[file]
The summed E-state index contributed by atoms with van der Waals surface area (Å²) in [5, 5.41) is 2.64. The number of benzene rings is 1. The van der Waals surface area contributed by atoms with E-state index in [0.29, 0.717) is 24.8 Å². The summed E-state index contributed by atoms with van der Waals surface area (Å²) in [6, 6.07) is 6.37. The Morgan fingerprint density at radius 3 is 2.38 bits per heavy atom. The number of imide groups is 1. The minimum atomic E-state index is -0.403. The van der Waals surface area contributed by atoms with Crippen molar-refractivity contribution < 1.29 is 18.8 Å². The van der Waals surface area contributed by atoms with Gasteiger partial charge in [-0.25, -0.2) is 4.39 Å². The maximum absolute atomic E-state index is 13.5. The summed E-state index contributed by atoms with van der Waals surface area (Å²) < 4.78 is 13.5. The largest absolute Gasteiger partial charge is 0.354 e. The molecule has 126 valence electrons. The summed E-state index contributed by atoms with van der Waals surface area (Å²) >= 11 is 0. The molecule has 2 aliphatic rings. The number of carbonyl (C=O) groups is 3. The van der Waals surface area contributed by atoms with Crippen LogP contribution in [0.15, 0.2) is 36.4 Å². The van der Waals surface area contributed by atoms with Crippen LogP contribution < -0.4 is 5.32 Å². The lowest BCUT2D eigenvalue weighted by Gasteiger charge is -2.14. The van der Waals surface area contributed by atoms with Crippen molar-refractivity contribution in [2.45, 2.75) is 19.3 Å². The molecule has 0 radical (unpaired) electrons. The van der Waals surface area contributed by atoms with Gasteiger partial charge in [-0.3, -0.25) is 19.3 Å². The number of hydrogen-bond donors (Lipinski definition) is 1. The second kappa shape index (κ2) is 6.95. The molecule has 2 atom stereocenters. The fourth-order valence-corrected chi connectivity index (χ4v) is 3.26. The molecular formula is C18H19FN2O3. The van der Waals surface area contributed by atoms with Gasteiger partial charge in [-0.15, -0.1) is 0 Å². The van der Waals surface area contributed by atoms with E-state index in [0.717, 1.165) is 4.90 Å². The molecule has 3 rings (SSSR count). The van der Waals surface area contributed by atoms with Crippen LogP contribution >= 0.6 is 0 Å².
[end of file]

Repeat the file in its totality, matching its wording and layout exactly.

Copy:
The summed E-state index contributed by atoms with van der Waals surface area (Å²) in [5, 5.41) is 2.64. The number of benzene rings is 1. The van der Waals surface area contributed by atoms with E-state index in [0.29, 0.717) is 24.8 Å². The summed E-state index contributed by atoms with van der Waals surface area (Å²) in [6, 6.07) is 6.37. The Morgan fingerprint density at radius 3 is 2.38 bits per heavy atom. The number of imide groups is 1. The minimum atomic E-state index is -0.403. The van der Waals surface area contributed by atoms with Crippen molar-refractivity contribution < 1.29 is 18.8 Å². The van der Waals surface area contributed by atoms with Gasteiger partial charge in [-0.25, -0.2) is 4.39 Å². The maximum absolute atomic E-state index is 13.5. The summed E-state index contributed by atoms with van der Waals surface area (Å²) < 4.78 is 13.5. The largest absolute Gasteiger partial charge is 0.354 e. The molecule has 126 valence electrons. The summed E-state index contributed by atoms with van der Waals surface area (Å²) >= 11 is 0. The molecule has 2 aliphatic rings. The number of carbonyl (C=O) groups is 3. The van der Waals surface area contributed by atoms with Crippen LogP contribution in [0.15, 0.2) is 36.4 Å². The van der Waals surface area contributed by atoms with Crippen LogP contribution < -0.4 is 5.32 Å². The lowest BCUT2D eigenvalue weighted by Gasteiger charge is -2.14. The van der Waals surface area contributed by atoms with Crippen molar-refractivity contribution in [2.45, 2.75) is 19.3 Å². The molecule has 0 radical (unpaired) electrons. The van der Waals surface area contributed by atoms with Gasteiger partial charge in [-0.3, -0.25) is 19.3 Å². The number of hydrogen-bond donors (Lipinski definition) is 1. The second kappa shape index (κ2) is 6.95. The molecule has 2 atom stereocenters. The fourth-order valence-corrected chi connectivity index (χ4v) is 3.26. The molecular formula is C18H19FN2O3. The van der Waals surface area contributed by atoms with Gasteiger partial charge in [-0.15, -0.1) is 0 Å². The van der Waals surface area contributed by atoms with E-state index in [0.717, 1.165) is 4.90 Å². The molecule has 3 rings (SSSR count). The van der Waals surface area contributed by atoms with Crippen LogP contribution >= 0.6 is 0 Å².